Books Computing & Internet The Myths Of Innovation

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Read online or download a free book: The Myths Of Innovation

Pages: 192

Language: English

Publisher: O'Reilly Media; 1 edition (14 May 2007)

By: Scott Berkun(Author)

Book format: pdf doc docx mobi djvu epub ibooks (*An electronic version of a printed book that can be read on a computer or handheld device designed specifically for this purpose.)

How do we know if a hot new technology will succeed or fail? Most of us, even experts, get it wrong all the time. We depend more than we realize on wishful thinking and romanticized ideas of history. In the new paperback edition of this fascinating book, a book that has appeared on MSNBC, CNBC, Slashdot.org, Lifehacker.com and in The New York Times, bestselling author Scott Berkun pulls the best lessons from the history of innovation, including the recent software and web age, to reveal powerful and suprising truths about how ideas become successful innovations -- truths people can easily apply to the challenges of today. Through his entertaining and insightful explanations of the inherent patterns in how Einstein’s discovered E=mc2 or Tim Berner Lee’s developed the idea of the world wide web, you will see how to develop existing knowledge into new innovations.

Each entertaining chapter centers on breaking apart a powerful myth, popular in the business world despite it's lack of substance. Through Berkun's extensive research into the truth about innovations in technology, business and science, you’ll learn lessons from the expensive failures and dramatic successes of innovations past, and understand how innovators achieved what they did -- and what you need to do to be an innovator yourself. You'll discover:

  • Why problems are more important than solutions
  • How the good innovation is the enemy of the great
  • Why children are more creative than your co-workers
  • Why epiphanies and breakthroughs always take time
  • How all stories of innovations are distorted by the history effect
  • How to overcome people’s resistance to new ideas
  • Why the best idea doesn’t often win

The paperback edition includes four new chapters, focused on appling the lessons from the original book, and helping you develop your skills in creative thinking, pitching ideas, and staying motivated.

"For centuries before Google, MIT, and IDEO, modern hotbeds of innovation, we struggled to explain any kind of creation, from the universe itself to the multitudes of ideas around us. While we can make atomic bombs, and dry-clean silk ties, we still don’t have satisfying answers for simple questions like: Where do songs come from? Are there an infinite variety of possible kinds of cheese? How did Shakespeare and Stephen King invent so much, while we’re satisfied watching sitcom reruns? Our popular answers have been unconvincing, enabling misleading, fantasy-laden myths to grow strong."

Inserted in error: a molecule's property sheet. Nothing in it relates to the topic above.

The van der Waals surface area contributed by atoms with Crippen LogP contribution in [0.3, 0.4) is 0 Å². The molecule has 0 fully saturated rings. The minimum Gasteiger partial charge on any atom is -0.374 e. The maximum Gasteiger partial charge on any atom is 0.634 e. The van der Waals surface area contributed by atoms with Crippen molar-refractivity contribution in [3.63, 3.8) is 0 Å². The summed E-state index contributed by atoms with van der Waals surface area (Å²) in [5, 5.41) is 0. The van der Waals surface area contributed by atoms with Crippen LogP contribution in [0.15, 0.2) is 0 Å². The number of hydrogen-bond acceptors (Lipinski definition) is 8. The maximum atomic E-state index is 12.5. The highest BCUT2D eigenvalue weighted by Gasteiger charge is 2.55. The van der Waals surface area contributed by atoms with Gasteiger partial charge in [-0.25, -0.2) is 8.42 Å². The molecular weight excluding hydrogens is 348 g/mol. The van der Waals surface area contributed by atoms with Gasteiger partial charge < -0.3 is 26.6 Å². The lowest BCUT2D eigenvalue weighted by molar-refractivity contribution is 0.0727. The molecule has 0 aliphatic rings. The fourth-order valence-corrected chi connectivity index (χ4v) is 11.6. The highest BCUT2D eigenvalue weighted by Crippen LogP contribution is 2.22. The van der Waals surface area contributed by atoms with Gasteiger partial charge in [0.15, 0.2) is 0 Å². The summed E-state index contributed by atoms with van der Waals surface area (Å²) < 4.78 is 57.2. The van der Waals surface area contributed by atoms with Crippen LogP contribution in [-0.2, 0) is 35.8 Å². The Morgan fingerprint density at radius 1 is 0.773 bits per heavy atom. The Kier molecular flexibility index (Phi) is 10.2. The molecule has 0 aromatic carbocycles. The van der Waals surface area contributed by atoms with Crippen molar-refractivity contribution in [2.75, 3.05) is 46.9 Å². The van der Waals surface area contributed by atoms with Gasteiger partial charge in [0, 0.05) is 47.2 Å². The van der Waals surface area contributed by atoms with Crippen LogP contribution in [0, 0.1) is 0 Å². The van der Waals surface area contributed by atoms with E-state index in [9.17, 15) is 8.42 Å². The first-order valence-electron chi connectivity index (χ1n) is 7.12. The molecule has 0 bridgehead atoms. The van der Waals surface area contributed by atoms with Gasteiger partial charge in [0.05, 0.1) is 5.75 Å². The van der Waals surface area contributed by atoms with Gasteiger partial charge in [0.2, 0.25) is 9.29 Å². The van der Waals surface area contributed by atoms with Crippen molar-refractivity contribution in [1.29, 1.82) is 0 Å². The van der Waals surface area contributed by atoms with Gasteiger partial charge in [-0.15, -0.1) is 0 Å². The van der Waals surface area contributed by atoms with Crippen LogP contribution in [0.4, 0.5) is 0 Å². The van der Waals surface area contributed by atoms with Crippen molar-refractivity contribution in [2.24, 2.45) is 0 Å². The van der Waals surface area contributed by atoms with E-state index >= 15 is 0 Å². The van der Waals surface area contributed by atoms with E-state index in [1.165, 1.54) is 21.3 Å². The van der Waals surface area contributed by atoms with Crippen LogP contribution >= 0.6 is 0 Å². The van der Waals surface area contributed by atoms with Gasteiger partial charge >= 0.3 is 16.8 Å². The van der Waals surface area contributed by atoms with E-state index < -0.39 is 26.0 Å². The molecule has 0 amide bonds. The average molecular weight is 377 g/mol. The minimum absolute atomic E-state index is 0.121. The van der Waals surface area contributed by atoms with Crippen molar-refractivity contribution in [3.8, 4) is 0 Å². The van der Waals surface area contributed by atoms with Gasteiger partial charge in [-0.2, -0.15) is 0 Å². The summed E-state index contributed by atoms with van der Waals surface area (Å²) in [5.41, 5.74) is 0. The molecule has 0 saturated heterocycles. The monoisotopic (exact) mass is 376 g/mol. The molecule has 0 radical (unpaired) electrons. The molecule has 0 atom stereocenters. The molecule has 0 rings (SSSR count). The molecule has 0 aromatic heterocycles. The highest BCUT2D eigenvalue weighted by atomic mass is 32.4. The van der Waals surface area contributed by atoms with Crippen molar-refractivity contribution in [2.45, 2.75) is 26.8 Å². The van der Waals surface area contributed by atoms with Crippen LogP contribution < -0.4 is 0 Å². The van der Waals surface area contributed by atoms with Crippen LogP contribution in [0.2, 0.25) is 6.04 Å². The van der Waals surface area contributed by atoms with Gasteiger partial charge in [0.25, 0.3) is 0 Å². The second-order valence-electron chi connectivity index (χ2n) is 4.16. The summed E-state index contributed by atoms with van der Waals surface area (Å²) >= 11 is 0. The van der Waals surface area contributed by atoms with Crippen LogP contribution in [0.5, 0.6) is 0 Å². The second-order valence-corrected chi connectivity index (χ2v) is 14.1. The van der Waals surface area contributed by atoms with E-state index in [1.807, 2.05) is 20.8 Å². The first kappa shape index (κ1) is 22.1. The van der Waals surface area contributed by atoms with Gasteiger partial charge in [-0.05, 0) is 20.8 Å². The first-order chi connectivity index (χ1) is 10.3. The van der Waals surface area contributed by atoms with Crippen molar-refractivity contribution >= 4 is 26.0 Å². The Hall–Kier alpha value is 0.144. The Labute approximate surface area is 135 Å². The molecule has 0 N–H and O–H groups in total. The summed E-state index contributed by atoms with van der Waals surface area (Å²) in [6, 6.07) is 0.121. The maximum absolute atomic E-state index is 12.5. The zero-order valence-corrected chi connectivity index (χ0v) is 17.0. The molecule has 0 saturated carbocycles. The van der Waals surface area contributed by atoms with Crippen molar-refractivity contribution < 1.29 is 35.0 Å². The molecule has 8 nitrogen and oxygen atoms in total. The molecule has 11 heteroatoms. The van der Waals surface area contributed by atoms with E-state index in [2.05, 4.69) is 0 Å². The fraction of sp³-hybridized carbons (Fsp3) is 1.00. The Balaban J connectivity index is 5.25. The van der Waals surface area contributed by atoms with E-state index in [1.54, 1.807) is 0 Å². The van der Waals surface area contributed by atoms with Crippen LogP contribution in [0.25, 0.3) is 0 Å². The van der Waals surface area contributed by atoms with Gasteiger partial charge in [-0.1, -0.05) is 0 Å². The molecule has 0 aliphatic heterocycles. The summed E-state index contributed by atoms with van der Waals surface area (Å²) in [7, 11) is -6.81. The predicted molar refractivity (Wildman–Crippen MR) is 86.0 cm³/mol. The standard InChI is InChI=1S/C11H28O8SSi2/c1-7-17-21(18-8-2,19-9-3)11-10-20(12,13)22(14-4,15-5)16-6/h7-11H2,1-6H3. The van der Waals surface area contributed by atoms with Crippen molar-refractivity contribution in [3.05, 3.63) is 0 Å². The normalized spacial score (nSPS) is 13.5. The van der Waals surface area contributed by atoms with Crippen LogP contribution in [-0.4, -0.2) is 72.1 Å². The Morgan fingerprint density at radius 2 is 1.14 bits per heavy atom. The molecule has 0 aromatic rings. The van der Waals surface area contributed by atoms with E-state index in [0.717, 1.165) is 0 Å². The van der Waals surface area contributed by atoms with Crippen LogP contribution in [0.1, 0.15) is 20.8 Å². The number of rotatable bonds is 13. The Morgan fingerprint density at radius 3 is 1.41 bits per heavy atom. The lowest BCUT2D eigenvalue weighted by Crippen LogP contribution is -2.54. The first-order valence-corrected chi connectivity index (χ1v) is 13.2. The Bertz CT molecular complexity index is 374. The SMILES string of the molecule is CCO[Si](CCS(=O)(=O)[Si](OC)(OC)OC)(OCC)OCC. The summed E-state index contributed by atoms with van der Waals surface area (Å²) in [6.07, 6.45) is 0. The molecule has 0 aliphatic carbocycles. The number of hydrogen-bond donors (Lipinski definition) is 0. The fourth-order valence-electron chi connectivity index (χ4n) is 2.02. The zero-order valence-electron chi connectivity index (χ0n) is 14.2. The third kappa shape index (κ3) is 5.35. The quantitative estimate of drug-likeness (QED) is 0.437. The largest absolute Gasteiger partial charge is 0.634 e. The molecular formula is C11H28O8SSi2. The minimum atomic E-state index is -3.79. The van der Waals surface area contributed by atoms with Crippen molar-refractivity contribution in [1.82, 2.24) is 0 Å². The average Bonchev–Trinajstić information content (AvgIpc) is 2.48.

-- Scott Berkun, from the text

"Berkun sets us free to change the world."

-- Guy Kawasaki, author of Art of the Start

Scott was a manager at Microsoft from 1994-2003, on projects including v1-5 (not 6) of Internet Explorer. He is the author of three bestselling books, Making Things Happen, The Myths of Innovation and Confessions of a Public Speaker. He works full time as a writer and speaker, and his work has appeared in The New York Times, Forbes magazine, The Economist, The Washington Post, Wired magazine, National Public Radio and other media. He regularly contributes to Harvard Business Review and Bloomberg Businessweek, has taught creative thinking at the University of Washington, and has appeared as an innovation and management expert on MSNBC and on CNBC. He writes frequently on innovation and creative thinking at his blog: scottberkun.com and tweets at @berkun.

Ever been asked (or told) to brainstorm? Then The Myths of Innovation is for you. -- Digital-web.com, June 2007The Myths of Innovation is a must-read for creative types searching for their muse--and anyone who want to understand more about the world we live in -- Lifehacker.com, August 2007This is a great read that will occupy your mind for quite some time after you turn the final page. -- Duffbert's Random Musings blog, June 2007an entertaining and thought-provoking read, ideal for that plane journey, stop-over or a just as a quick holiday read. -- LondonBookReview.com, August 2007witty and light, which makes this a very fast read, one that leaves you wanting even more by the end -- Jack Herrington, Slashdot.org, May 2007


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Customer reviews:

  • By Rob Lambert on 17 October 2011